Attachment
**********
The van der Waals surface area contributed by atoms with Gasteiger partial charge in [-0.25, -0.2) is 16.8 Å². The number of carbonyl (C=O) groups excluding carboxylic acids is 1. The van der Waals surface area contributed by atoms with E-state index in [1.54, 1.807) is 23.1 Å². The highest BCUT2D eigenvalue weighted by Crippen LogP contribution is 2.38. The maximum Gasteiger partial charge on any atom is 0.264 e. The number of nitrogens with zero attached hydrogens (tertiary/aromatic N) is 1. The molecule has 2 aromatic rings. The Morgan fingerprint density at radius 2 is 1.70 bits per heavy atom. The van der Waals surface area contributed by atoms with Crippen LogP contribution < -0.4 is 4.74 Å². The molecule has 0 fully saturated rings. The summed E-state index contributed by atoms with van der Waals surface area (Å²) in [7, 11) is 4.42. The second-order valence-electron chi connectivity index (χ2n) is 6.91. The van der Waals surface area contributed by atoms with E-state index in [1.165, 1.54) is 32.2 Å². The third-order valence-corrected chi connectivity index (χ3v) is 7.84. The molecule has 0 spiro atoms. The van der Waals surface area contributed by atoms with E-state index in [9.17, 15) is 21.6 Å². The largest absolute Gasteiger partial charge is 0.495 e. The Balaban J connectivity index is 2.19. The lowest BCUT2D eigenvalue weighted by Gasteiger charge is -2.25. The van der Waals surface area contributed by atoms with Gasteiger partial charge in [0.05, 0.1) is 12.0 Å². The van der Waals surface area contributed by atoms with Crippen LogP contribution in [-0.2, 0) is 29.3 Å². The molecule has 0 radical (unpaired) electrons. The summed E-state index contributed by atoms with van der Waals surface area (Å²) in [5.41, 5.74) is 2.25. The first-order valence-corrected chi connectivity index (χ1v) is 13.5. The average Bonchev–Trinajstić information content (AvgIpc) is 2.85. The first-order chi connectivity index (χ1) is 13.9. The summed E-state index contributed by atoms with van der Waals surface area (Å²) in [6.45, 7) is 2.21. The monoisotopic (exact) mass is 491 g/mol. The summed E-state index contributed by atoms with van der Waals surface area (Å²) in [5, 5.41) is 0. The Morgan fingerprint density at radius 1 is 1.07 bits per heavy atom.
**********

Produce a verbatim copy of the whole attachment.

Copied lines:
The van der Waals surface area contributed by atoms with Gasteiger partial charge in [-0.25, -0.2) is 16.8 Å². The number of carbonyl (C=O) groups excluding carboxylic acids is 1. The van der Waals surface area contributed by atoms with E-state index in [1.54, 1.807) is 23.1 Å². The highest BCUT2D eigenvalue weighted by Crippen LogP contribution is 2.38. The maximum Gasteiger partial charge on any atom is 0.264 e. The number of nitrogens with zero attached hydrogens (tertiary/aromatic N) is 1. The molecule has 2 aromatic rings. The Morgan fingerprint density at radius 2 is 1.70 bits per heavy atom. The van der Waals surface area contributed by atoms with Crippen LogP contribution < -0.4 is 4.74 Å². The molecule has 0 fully saturated rings. The summed E-state index contributed by atoms with van der Waals surface area (Å²) in [7, 11) is 4.42. The second-order valence-electron chi connectivity index (χ2n) is 6.91. The van der Waals surface area contributed by atoms with E-state index in [1.165, 1.54) is 32.2 Å². The third-order valence-corrected chi connectivity index (χ3v) is 7.84. The molecule has 0 spiro atoms. The van der Waals surface area contributed by atoms with E-state index in [9.17, 15) is 21.6 Å². The largest absolute Gasteiger partial charge is 0.495 e. The Balaban J connectivity index is 2.19. The lowest BCUT2D eigenvalue weighted by Gasteiger charge is -2.25. The van der Waals surface area contributed by atoms with Gasteiger partial charge in [0.05, 0.1) is 12.0 Å². The van der Waals surface area contributed by atoms with Crippen LogP contribution in [-0.2, 0) is 29.3 Å². The molecule has 0 radical (unpaired) electrons. The summed E-state index contributed by atoms with van der Waals surface area (Å²) in [5.41, 5.74) is 2.25. The first-order valence-corrected chi connectivity index (χ1v) is 13.5. The average Bonchev–Trinajstić information content (AvgIpc) is 2.85. The first-order chi connectivity index (χ1) is 13.9. The summed E-state index contributed by atoms with van der Waals surface area (Å²) in [6.45, 7) is 2.21. The monoisotopic (exact) mass is 491 g/mol. The summed E-state index contributed by atoms with van der Waals surface area (Å²) in [5, 5.41) is 0. The Morgan fingerprint density at radius 1 is 1.07 bits per heavy atom.